There is robust evidence showing that an early onset and stable pattern of antisocial behaviour is also hereditary, with estimates of heritability at approximately 50% (Krueger et al. 2002; Moffitt 2005). Behavioural genetic studies concur in showing that both shared and non-shared environments contribute to antisocial behaviour, particularly in childhood (Krueger et al. 2002; Moffitt 2005). The non-genetic factors, both of those that characterize families and parents and those that characterize children, that are associated with the development of persistent antisocial behaviour may be more common among children at genetic risk for schizophrenia and their families than in the general population. Consider first factors that are active during pregnancy and at birth. There is considerable evidence indicating that among people who develop schizophrenia, foetal neural development is disrupted in the first trimester, at the end of the second trimester and at birth (Takei et al. 1995; Lane et al. 1997; Ismail et al. 2000; Buka et al. 2001; Cannon et al. 2002b). In studies of general population samples, obstetrical complications coupled with family problems (Hodgins et al. 2001), maternal smoking (Räsänen et al. 1999; Maughan et al. 2004) and drinking (d'Onofrio et al. 2007) during pregnancy have been associated with conduct problems among the offspring. All of these factors are more common among people with schizophrenia than in the general population. Only one study, to our knowledge, has assessed the association between obstetrical complications and an early onset pattern of antisocial behaviour and violence among persons with schizophrenia. In a large birth cohort, complications in the neonatal period were found to be associated with an increased risk (odds ratio: 2.79, 1.71–4.56) for violent criminal offending (Hodgins et al. 2002).
Many studies have identified characteristics of families and parents which contribute to the initiation and maintenance of antisocial behaviour. These include socioeconomic status of the family, mother's age, level of education and mental health, parenting practices, physical abuse of the child, family conflict and changes in carer (Moffitt & Caspi 2001). These characteristics have all been associated with the development of schizophrenia (Jones et al. 1994; Tienari et al. 1994; Cannon et al. 2002a; Walker et al. 2004; Read et al. 2005; Morgan et al. 2007). Furthermore, studies have shown that both mothers and fathers who themselves display antisocial behaviour engage in parenting practices that contribute to conduct problems among their offspring (Lahey et al. 1988; Frick et al. 1992; Caspi et al. 2004; Jaffee et al. 2004). Largely owing to the difficulty in identifying children who will later develop schizophrenia, there are almost no studies of parenting practices in this population. Thus, although highly speculative at this stage, we propose that individuals with CD prior to the onset of schizophrenia would experience insults in the pre- and perinatal periods resulting from maternal behaviour, and poor attachment to parents, poor parenting especially inadequate and inappropriate supervision, harsh and inconsistent discipline, and a lack of appropriate models for coping with stress.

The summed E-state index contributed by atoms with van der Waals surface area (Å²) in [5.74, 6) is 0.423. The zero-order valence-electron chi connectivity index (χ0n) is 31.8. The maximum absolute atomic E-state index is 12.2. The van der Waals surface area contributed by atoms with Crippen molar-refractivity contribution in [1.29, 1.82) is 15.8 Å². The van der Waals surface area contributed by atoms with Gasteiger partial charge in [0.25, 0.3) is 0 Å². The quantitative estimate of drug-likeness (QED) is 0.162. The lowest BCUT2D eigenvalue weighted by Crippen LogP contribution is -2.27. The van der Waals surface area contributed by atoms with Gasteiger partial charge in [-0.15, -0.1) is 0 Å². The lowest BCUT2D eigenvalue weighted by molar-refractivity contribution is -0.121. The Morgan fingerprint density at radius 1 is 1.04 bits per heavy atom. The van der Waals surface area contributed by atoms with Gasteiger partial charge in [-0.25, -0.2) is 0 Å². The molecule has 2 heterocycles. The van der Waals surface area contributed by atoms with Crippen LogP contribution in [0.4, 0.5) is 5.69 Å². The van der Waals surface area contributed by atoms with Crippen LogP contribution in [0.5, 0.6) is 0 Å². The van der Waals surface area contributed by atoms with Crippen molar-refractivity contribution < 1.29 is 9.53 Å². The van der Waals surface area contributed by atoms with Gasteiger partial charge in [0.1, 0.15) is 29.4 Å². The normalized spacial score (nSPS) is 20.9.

Brain and neuroendocrine abnormalities present among children who are developing schizophrenia render them vulnerable for antisocial and aggressive behaviour.
Adults with schizophrenia display both structural and functional brain abnormalities (Miyamoto et al. 2003; Mueser & McGurk 2004), some of which are observed at illness onset prior to the use of antipsychotic medication (Pantelis et al. 2005). Post-mortem studies of brains of individuals with schizophrenia, studies of obstetrical complications, studies of the consequences of disturbances in utero such as minor physical anomalies, and neurocognitive assessments in childhood of individuals who subsequently developed schizophrenia all suggest that brain abnormalities are present before illness onset (Rapoport et al. 2005). In addition, recent evidence shows that the increase in symptoms of anxiety that precedes onset in most cases is reflected in an overreactive HPA axis as indicated by levels of cortisol and increased pituitary volumes (Garner et al. 2005; Pariante et al. 2005).
Individuals who present an early onset and stable pattern of antisocial behaviour are characterized by deficits in performance in neuropsychological tests and specific features of temperament and behaviour that are observed as early as 3 years of age (Moffitt & Caspi 2001), and lower than average heart rate and cortisol levels (Moffitt & Caspi 2001; Lorber 2004; Loney et al. 2006; Susman 2006; Van Goozen et al. 2007). Children with conduct problems also present marked abnormalities in the recognition of emotions in the faces of others. For example, in one study they reported neutral faces to be hostile, consistent with their behaviour that suggests they constantly feel threatened by others (Dadds et al. 2006; Frick & Marsee 2006). The small subgroup of children with CD who also present callous–unemotional traits fail to recognize fear in the faces and voices of others (Blair et al. 2006).